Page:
Network In Action

Communicate: Site tours share the best of the network with visitors from other regions.

Elizabeth Forward has tapped in to the Remake Learning Network to share its success with other districts seeking to reimagine how teaching and learning works in today’s classrooms. Responding to growing demand to see Elizabeth Forward’s transformation in action, the district offers monthly tours for teachers and administrators. To date, the district has hosted more than 400 educators from more than 100 school districts from around the world.


Person of Interest

Bart Rocco

Bart Rocco is the superintendent of Elizabeth Forward School District where he has worked to transform the school culture since 2009.

This was a completely different way of looking at schools and how you redesign spaces for children. We learned basic principles about the design process, how we need to teach children these ideas of resiliency and that failure is part of the process of learning and that habits of mind will help kids move forward in the world that they’re going to enter because it’s a different kind of a process than it was years ago.

Bart began his career as a teacher of English and Journalism, eventually working as a Principal and Assistant Superintendent. Shortly after his appointment to Elizabeth Forward, Bart recruited local high school principal Todd Keruskin to serve as his Assistant Superintendent. While Bart has stewarded the district and provided critical leadership, Todd has worked to generate partnerships to develop, improve, and expand innovative learning practices at Elizabeth Forward. Working together with the faculty and staff, Bart and Todd have transformed the experience of school, from Kindergarten through Senior Year.

By forming mutually beneficial partnerships with the Pittsburgh’s regions higher education community, ed-tech businesses, and other school districts, Bart has led the transformation of the Elizabeth Forward School District one space, one program, one teacher, and one student at a time.

Todd Keruskin

Todd Keruskin is Assistant Superintendent at Elizabeth Forward School District where he has worked to transform the school culture since 2009.

You know, it’s 2015. We’re 15 years in the 21st century and schools are still talking about STEM and STEAM, but if you look closely you’ll see a lot of schools haven’t changed. A lot of schools have not integrated computer science at an early age. A lot of schools haven’t introduced robotics to every student, digital fabrication, all the things we know are 21st-century skills.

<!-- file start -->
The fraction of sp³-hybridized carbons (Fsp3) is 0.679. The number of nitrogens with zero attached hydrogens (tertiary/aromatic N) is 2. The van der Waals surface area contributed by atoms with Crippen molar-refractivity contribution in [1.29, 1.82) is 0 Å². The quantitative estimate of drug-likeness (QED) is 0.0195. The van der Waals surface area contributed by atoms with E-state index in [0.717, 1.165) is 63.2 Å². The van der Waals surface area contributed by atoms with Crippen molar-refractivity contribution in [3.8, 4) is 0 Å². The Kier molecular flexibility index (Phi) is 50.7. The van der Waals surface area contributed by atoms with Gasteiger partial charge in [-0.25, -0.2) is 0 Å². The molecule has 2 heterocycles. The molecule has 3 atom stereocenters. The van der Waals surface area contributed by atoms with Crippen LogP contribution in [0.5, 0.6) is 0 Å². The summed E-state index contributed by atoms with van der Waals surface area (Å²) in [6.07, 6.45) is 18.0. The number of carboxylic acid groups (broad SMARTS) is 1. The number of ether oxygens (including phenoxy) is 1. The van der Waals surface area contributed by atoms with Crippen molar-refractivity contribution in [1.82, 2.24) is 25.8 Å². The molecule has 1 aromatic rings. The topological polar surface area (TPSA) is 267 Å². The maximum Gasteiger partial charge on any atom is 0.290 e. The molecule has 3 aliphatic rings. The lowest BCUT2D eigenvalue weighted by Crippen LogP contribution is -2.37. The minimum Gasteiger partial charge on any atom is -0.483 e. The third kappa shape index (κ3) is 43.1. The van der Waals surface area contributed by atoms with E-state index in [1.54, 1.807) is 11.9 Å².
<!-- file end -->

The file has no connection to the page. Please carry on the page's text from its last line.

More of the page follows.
A physics major and former science teacher, Todd came to Elizabeth Forward eager to breathe new life into the district’s science, technology, engineering, and math (STEM) curriculum. After meeting Don Marinelli, co-founder of Carnegie Mellon’s Entertainment Technology Center, at a Remake Learning event, Todd realized the essential role of the arts and creativity in preparing students to thrive in the creative economy. Working in tandem with EFSD superintendent Bart Rocco, Todd has tapped into the energy and enthusasim of the district’s faculty, facilities staff, and student body to imagine together what school can look like in the 21st century, even in a semi-rural district like Elizabeth Forward.

By forming mutually beneficial partnerships with the Pittsburgh’s regions higher education community, ed-tech businesses, and other school districts, Todd has instigated the transformation of the Elizabeth Forward School District one space, one program, one teacher, and one student at a time.


If you’re interested in learning more about Elizabeth Forward, contact Todd Keruskin.


About the Remake Learning Playbook

This is a case study from the Remake Learning Playbook, an ambitious effort to open source the “project code” for learning innovation undertaken by Pittsburgh’s Remake Learning Network.

We’re eager for your feedback! We’ve released the Playbook on Medium so readers can share feedback and help inform the field. Please add comments, notes, suggestions, and questions throughout these chapters to help us make the Playbook as useful as possible.

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Table of Contents


Top photo: The EF Media Center is a hub for socializing and peer-to-peer learning in Elizabeth Forward High School / Jon Altdorfer for The Sprout Fund